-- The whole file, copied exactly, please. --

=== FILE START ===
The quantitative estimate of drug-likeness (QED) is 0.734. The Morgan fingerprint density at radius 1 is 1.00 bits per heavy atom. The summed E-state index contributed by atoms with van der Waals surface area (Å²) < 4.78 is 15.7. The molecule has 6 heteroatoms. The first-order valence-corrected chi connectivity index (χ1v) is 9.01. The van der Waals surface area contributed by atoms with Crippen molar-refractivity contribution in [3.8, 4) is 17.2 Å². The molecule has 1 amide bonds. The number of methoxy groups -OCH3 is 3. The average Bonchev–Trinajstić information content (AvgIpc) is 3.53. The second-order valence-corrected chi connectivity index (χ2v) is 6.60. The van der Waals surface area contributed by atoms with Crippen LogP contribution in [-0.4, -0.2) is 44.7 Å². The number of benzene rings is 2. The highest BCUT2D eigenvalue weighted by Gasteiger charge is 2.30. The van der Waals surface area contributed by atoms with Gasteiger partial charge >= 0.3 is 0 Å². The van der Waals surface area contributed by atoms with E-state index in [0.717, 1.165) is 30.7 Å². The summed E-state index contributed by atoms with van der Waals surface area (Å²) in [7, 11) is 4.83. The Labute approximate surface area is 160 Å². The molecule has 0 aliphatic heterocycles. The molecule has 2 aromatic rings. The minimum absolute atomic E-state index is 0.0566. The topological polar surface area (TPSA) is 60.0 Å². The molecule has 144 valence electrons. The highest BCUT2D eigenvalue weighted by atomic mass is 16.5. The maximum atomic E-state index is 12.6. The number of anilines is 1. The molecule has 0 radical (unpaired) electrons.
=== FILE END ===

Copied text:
The quantitative estimate of drug-likeness (QED) is 0.734. The Morgan fingerprint density at radius 1 is 1.00 bits per heavy atom. The summed E-state index contributed by atoms with van der Waals surface area (Å²) < 4.78 is 15.7. The molecule has 6 heteroatoms. The first-order valence-corrected chi connectivity index (χ1v) is 9.01. The van der Waals surface area contributed by atoms with Crippen molar-refractivity contribution in [3.8, 4) is 17.2 Å². The molecule has 1 amide bonds. The number of methoxy groups -OCH3 is 3. The average Bonchev–Trinajstić information content (AvgIpc) is 3.53. The second-order valence-corrected chi connectivity index (χ2v) is 6.60. The van der Waals surface area contributed by atoms with Crippen LogP contribution in [-0.4, -0.2) is 44.7 Å². The number of benzene rings is 2. The highest BCUT2D eigenvalue weighted by Gasteiger charge is 2.30. The van der Waals surface area contributed by atoms with Gasteiger partial charge >= 0.3 is 0 Å². The van der Waals surface area contributed by atoms with E-state index in [0.717, 1.165) is 30.7 Å². The summed E-state index contributed by atoms with van der Waals surface area (Å²) in [7, 11) is 4.83. The Labute approximate surface area is 160 Å². The molecule has 0 aliphatic heterocycles. The molecule has 2 aromatic rings. The minimum absolute atomic E-state index is 0.0566. The topological polar surface area (TPSA) is 60.0 Å². The molecule has 144 valence electrons. The highest BCUT2D eigenvalue weighted by atomic mass is 16.5. The maximum atomic E-state index is 12.6. The number of anilines is 1. The molecule has 0 radical (unpaired) electrons.